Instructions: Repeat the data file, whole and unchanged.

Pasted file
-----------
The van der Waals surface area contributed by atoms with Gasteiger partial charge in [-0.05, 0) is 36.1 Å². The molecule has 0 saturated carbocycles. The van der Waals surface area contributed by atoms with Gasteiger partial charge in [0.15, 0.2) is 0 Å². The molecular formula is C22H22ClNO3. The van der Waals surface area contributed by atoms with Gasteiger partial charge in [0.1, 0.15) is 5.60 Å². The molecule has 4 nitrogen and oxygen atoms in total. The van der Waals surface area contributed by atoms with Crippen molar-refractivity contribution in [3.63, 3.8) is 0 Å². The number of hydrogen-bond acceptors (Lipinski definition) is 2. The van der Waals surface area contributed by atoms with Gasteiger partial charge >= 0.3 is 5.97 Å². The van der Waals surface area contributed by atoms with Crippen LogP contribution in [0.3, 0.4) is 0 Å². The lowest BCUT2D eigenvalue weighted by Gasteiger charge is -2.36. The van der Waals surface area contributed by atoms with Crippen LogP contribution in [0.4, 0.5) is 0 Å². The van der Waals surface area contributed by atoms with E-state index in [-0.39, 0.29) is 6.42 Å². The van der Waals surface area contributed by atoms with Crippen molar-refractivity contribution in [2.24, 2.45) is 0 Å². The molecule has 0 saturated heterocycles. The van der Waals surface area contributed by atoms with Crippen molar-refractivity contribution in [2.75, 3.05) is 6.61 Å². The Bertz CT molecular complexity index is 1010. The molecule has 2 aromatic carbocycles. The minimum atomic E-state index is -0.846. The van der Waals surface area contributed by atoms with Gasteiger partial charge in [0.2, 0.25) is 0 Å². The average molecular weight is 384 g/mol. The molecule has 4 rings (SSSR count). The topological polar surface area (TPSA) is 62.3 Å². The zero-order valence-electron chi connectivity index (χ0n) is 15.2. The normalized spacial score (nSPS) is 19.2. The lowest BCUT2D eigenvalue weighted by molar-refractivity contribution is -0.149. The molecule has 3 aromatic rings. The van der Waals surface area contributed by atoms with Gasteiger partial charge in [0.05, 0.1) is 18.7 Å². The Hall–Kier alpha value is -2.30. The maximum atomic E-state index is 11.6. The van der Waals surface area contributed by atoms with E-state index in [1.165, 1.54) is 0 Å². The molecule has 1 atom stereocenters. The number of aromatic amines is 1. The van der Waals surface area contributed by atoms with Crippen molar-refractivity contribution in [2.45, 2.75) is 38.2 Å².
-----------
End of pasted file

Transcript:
The van der Waals surface area contributed by atoms with Gasteiger partial charge in [-0.05, 0) is 36.1 Å². The molecule has 0 saturated carbocycles. The van der Waals surface area contributed by atoms with Gasteiger partial charge in [0.15, 0.2) is 0 Å². The molecular formula is C22H22ClNO3. The van der Waals surface area contributed by atoms with Gasteiger partial charge in [0.1, 0.15) is 5.60 Å². The molecule has 4 nitrogen and oxygen atoms in total. The van der Waals surface area contributed by atoms with Crippen molar-refractivity contribution in [3.63, 3.8) is 0 Å². The number of hydrogen-bond acceptors (Lipinski definition) is 2. The van der Waals surface area contributed by atoms with Gasteiger partial charge >= 0.3 is 5.97 Å². The van der Waals surface area contributed by atoms with Crippen LogP contribution in [0.3, 0.4) is 0 Å². The lowest BCUT2D eigenvalue weighted by Gasteiger charge is -2.36. The van der Waals surface area contributed by atoms with Crippen LogP contribution in [0.4, 0.5) is 0 Å². The van der Waals surface area contributed by atoms with E-state index in [-0.39, 0.29) is 6.42 Å². The van der Waals surface area contributed by atoms with Crippen molar-refractivity contribution in [2.24, 2.45) is 0 Å². The molecule has 0 saturated heterocycles. The van der Waals surface area contributed by atoms with Crippen molar-refractivity contribution in [2.75, 3.05) is 6.61 Å². The Bertz CT molecular complexity index is 1010. The molecule has 2 aromatic carbocycles. The minimum atomic E-state index is -0.846. The van der Waals surface area contributed by atoms with Gasteiger partial charge in [0.2, 0.25) is 0 Å². The average molecular weight is 384 g/mol. The molecule has 4 rings (SSSR count). The topological polar surface area (TPSA) is 62.3 Å². The zero-order valence-electron chi connectivity index (χ0n) is 15.2. The normalized spacial score (nSPS) is 19.2. The lowest BCUT2D eigenvalue weighted by molar-refractivity contribution is -0.149. The molecule has 3 aromatic rings. The van der Waals surface area contributed by atoms with Gasteiger partial charge in [0.05, 0.1) is 18.7 Å². The Hall–Kier alpha value is -2.30. The maximum atomic E-state index is 11.6. The van der Waals surface area contributed by atoms with E-state index in [1.165, 1.54) is 0 Å². The molecule has 1 atom stereocenters. The number of aromatic amines is 1. The van der Waals surface area contributed by atoms with Crippen molar-refractivity contribution in [2.45, 2.75) is 38.2 Å².